History of Turkish Coffee
Turkish coffee began around 1540, possibly introduced by the Turkish Governor of Yemen, Ozdemir Pasha, who then shared it with Suleiman the Magnificent. As coffee spread throughout the people and culture, traditions began to spring up.
Turkish Coffee Traditions
Turkish coffee is prominent in betrothal traditions. A bridegroom's parents must visit the young girl's family to ask for the bride-to-be's hand her parents' blessing. During this meeting, the bride-to-be must prepare and serve Turkish coffee to the guests. For the bridegroom's coffee, she may add salt instead of sugar to gauge his character. If the bridegroom drinks his coffee without any sign of displeasure, the bride-to-be assumes that the groom is of excellent and patient temperament.
Turkish Coffee Preparation
When people first enjoyed coffee, professionals called "Kahveci Usta" prepared it. They prepared coffee for high-ranking government officials and wealthy citizens. Some of these professionals would open coffee establishments and share their expertise with the general population. This development could've been the start of the coffee shop and barista skills we know today. Coffee would be ground with a mortar manually to a fine grind, almost like flour. Once the coffee was ground, it was brewed in an Ibrik. As the popularity spread, this new beverage became a part of Turkish culture and throughout the Ottoman Empire.
Brewing Turkish Coffee
To make Turkish Coffee, combine finely ground coffee and water, and bring them close to a boil in a pot called an ibrik or a cezve. To reach the desired froth, you may heat it twice. Then, serve some of the coffee distributed into individual cups. Return the remaining amount to the fire, and distribute it into cups while the froth is still present. Serve the coffee in small porcelain cups called kahve fincan, which are smaller than a standard coffee cup and are similar in size to the cups used for espresso shots.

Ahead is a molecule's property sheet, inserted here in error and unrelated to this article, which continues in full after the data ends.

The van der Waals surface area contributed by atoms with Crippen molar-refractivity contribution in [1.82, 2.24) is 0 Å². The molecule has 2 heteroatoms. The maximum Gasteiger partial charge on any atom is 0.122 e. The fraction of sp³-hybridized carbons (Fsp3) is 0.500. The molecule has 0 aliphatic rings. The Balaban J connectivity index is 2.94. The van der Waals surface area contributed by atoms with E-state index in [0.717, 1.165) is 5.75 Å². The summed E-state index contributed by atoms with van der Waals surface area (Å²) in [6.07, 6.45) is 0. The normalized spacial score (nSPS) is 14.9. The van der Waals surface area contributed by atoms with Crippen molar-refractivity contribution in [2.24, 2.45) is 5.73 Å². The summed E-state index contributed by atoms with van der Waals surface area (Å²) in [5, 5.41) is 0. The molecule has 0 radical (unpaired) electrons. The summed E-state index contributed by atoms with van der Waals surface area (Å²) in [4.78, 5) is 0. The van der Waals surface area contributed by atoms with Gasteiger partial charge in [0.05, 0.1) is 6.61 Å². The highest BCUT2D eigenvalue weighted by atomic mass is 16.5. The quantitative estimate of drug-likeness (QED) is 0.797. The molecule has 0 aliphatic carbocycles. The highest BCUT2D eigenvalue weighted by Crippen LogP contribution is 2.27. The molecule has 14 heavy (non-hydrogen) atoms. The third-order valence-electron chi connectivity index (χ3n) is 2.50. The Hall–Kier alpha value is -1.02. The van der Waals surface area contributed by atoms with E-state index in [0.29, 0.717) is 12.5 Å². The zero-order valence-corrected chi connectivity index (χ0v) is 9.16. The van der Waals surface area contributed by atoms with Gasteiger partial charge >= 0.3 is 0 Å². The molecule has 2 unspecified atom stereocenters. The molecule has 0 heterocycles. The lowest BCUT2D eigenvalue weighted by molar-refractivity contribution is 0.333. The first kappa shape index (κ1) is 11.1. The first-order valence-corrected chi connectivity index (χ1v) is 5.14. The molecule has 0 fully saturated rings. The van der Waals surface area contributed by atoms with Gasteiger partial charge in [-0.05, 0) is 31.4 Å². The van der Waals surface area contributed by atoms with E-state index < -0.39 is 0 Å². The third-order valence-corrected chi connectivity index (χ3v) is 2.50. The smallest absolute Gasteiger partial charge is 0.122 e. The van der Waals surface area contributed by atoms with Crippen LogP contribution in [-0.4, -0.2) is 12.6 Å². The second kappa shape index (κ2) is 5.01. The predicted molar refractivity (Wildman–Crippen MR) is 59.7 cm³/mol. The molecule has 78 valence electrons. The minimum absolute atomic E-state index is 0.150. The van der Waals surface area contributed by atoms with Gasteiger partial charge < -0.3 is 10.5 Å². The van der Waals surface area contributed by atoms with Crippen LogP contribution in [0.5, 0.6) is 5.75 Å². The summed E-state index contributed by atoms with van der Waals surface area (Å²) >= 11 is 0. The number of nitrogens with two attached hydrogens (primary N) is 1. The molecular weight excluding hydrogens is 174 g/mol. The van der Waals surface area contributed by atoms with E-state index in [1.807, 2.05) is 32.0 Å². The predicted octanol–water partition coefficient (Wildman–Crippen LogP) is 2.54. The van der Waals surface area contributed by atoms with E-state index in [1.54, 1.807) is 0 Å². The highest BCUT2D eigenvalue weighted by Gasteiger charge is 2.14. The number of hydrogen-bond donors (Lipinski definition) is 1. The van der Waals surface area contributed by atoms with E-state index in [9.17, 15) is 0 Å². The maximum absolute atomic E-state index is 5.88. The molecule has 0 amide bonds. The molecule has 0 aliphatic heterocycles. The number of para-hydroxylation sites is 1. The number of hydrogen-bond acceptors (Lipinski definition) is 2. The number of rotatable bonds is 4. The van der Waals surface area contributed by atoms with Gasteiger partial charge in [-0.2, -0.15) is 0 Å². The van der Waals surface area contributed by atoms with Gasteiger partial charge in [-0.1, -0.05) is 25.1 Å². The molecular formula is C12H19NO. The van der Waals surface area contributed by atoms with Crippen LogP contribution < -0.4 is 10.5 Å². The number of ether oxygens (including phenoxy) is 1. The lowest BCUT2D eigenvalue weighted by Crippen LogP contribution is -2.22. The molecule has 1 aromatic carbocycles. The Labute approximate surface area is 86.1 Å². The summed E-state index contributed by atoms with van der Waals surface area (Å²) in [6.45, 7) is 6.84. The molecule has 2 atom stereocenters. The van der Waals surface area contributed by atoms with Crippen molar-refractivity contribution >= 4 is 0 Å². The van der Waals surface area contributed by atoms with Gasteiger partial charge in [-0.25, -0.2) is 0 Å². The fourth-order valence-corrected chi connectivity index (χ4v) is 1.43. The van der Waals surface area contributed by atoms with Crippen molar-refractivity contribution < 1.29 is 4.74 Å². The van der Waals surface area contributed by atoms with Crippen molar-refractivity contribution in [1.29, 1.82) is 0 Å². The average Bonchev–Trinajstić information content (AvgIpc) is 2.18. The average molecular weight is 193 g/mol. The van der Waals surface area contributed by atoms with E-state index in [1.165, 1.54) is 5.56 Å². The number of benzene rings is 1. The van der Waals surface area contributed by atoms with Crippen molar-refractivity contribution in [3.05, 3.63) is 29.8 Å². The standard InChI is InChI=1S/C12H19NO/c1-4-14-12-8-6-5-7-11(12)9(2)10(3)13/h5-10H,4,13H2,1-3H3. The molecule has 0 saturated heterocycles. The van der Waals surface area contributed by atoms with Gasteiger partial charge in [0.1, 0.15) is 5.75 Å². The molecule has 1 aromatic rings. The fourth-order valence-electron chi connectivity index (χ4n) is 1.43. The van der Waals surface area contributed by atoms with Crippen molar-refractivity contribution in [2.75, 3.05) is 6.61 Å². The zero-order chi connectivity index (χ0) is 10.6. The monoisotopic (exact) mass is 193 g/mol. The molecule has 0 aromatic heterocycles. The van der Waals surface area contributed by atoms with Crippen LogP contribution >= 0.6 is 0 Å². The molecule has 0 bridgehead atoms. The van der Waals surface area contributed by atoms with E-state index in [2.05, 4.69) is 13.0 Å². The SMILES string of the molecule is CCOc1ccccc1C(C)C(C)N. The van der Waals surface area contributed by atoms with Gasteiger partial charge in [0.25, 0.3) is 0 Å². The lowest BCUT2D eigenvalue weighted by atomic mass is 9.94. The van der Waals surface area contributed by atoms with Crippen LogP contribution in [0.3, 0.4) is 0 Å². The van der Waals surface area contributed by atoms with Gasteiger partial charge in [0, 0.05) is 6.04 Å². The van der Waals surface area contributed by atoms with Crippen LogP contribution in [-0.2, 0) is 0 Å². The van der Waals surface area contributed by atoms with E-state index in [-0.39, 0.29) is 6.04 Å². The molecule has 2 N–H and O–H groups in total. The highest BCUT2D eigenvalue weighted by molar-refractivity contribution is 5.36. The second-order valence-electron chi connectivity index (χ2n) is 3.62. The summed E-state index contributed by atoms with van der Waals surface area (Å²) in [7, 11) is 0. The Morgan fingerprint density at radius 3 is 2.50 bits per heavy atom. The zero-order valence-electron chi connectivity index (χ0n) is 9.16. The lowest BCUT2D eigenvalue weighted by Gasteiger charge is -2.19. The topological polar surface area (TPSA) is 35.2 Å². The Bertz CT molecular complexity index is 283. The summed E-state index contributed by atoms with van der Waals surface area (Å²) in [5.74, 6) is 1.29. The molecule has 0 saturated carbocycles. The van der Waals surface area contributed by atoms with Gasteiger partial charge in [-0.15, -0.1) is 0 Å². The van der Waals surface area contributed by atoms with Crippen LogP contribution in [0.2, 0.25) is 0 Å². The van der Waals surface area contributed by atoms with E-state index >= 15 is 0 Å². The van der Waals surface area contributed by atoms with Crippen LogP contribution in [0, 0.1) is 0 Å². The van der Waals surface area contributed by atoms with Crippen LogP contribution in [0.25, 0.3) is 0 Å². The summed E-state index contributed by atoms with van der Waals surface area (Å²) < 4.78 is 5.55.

Steps for Brewing
- Grind coffee to a very fine grind because no filter is used. It should be like flour.
- Place room temperature water into a copper pot, traditionally an ibrik.
- Add coffee and sugar, depending on how you like it.
- Stir lightly before placing on heat. Some say not to stir at all, so it depends on what you like. Use medium heat, never high.
- When the coffee starts to display tiny bubbles, remove it from the heat.
- Scoop the froth at the top of the pot and spoon into the cup being served.
- Place the pot back on medium heat.
- Once the bubbles appear again, pour the coffee into the cup being served. Do not stir. Not stirring allows the grounds to settle to the bottom.
- Give the coffee a few minutes to cool and grounds to settle.